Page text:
Data table 1 Well plate Contents Glucose concentration A 3 drops 5% sucrose + 3 drops distilled water Negative B 3 drops milk+3 drops distilled water Negative C 3 drops 5% sucrose +3 drops lactase Negative D 3 drops milk +3 drops lactase 15+ E 3 drops 20% glucose +3 drops distilled water 110 ++ Questions B. In this exercise, five reactions were performed. Of those reactions, two were negative controls and one was a positive control. Describe which of the reactions were controls and if they provided the expected results. Use the data in Data Table 1 to support your answer. Answer- In this exercise the positive control was solution E because it contained glucose which would test positive for sugar. The negative controls would be solutions …show more content…
Describe the relationship between temperature and the enzymatic activity of lactase. Of the three temperatures tested, which is the optimal temperature for enzyme activity? Use the results in Data Table 2 to support your answer. Hypothesize how the structure of the lactase relates to the results in Data Table 2. Answer- After conducting this experiment and collecting the data I would have to say that the optimal temperature for enzyme activity would have to be room temperature which in my experiment was thirty-four degrees Celsius. I came to this answer because the glucose test strip showed that at room temperature there was more glucose concentration that at either of the other temperatures. Due to temperature extremes in the boiling water the enzymes could no longer function because the breakdown of lactose stopped. The cold water also hindered the breakdown of the lactose but as the water warmed the enzymes were more active which can be seen in the results for the cold water at 20 minutes B. Describe the relationship between pH and the enzymatic activity of lactase. Of the pH values tested, which is the optimal pH? Use the results in Data Table 3 to support your answer. Hypothesize how the structure of the lactase relates to the results in Data Table
To begin the study, I first calculated how much of each solution I would need. I knew that the final volume of my reaction solution needed to me 30ml, so I calculated how much of starch, amylase, and tris buffer I would need. I used the formula Concentration (initial stock solution) x Volume (initial stock solution)= Concentration (final solution) x Volume (final solution). Using this formula, I found that I would need an initial concentration of 21 ml of starch, 1 ml of amylase, and 8 ml of the tris buffer. After calculating the amounts of substances I would need, I created two different solutions, one with the Carb Cutter and one without. Carb Cutter claims to block starch, however, to find this I needed to test the absorbance level of the control to compare the effect Carb Cutter had on the solution. Below is a graph showing the concentration of the control reaction over one minute intervals through the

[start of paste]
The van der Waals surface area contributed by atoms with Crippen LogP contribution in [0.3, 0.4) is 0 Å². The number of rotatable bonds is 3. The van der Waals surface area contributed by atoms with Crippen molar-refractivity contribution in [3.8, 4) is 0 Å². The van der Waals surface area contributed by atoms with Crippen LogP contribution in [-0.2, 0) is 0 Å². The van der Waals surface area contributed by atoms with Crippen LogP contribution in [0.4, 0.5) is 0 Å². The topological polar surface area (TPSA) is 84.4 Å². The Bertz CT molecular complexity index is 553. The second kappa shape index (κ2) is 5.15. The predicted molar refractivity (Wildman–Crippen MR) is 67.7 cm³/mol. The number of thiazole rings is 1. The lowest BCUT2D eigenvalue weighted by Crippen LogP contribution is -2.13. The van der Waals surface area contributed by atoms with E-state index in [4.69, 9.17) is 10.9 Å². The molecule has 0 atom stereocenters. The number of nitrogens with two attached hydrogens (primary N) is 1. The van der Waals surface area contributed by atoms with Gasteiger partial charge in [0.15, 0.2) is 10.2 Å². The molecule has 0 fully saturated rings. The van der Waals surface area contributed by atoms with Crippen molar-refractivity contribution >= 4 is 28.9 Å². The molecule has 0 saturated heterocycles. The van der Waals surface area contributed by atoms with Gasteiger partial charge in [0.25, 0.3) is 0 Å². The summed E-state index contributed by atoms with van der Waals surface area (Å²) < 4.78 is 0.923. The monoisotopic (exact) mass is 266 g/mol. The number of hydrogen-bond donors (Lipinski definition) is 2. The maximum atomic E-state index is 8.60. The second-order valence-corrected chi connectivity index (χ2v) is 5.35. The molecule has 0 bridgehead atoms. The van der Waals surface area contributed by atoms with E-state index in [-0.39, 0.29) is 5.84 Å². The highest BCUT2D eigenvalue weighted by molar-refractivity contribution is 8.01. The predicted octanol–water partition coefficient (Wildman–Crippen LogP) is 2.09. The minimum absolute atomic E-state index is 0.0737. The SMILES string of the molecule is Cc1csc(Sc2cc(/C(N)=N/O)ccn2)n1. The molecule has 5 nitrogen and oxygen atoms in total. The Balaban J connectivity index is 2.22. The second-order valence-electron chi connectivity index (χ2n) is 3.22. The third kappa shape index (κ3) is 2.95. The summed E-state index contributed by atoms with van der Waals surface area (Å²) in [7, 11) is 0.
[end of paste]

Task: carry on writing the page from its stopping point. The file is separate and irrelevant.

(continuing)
For example, substrate concentration, enzyme concentration, and temperature could all be factors that affected the chemical reactions in our experiment. The concentration of substrate, in this case, would not have an affect on how the bovine liver catalase and the yeast would react. The reason why is because in both instances, the substrate (hydrogen peroxide) concentration was 1.5%. Therefore, the hydrogen peroxide would saturate the enzyme and produce the maximum rate of the chemical reaction. The other factor that could affect the rate of reaction is enzyme concentration. Evidently, higher concentrations of catalase in the bovine liver produced faster reactions, and the opposite occurs for lower concentrations of catalase. More enzymes in the catalase solution would collide with the hydrogen peroxide substrate. However, the yeast would react slower than the 400 U/mL solution, but faster than the 40 U/mL. Based on this evidence, I would conclude that the yeast has a higher enzyme concentration than 40 U/mL, but lower than 400
These labels indicated the lactose solution that was be placed into the mini-microfuge tubes. The varying lactose ph solutions were obtained. The four miniature pipets were then used, (one per solution,) to add 1mL of the solution to the corresponding mini-microfuge tubes. When this step is completed there were two mini-microfuge tubes that matched the paper towel. Then, once all of the solutions contained their respective lactose solutions, 0.5mL of the lactase enzyme suspension was added to the first mini-microfuge tube labeled LPH4 on the paper towel, and 4 on the microfuge tube. As soon as the lactase enzyme suspension was added to the mini-microfuge tube, the timer was started in stopwatch mode (increasing.) When the timer reached 7 minutes and 30 seconds, the glucose test strip was dipped into the created solution in the mini-microfuge tube for 2 seconds (keep timer going, as the timer is also needed for the glucose strip. Once the two seconds had elapsed, the test strip was immediately removed, and the excess solution was wiped gently on the side of the mini-microfuge tube. The timer was continued for 30 addition seconds. Once the timer reached 7:32 (the extra two seconds accounting for the glucose dip), the test strip was then compared the glucose test strip color chart that is found on the side of the glucose test strip
· I predict that the enzyme will work at its best at 37c because that
Using a Bunsen burner, tripod and beaker of water 100 degrees could also be tested and 0 degrees was tested by using ice. (I didn’t investigate the 80 degrees temperature). Fair test: Below is a list of things that were kept the same throughout the investigation: Volumes of lipase and milk (by using syringes); volumes of phenolphthalein and sodium carbonate (using pipettes); (best volumes from the preliminary work were used). Each temperature was repeated three times to get a good average. The milk and lipase were equilibrated to the right temperatures before the lipase was added to the milk.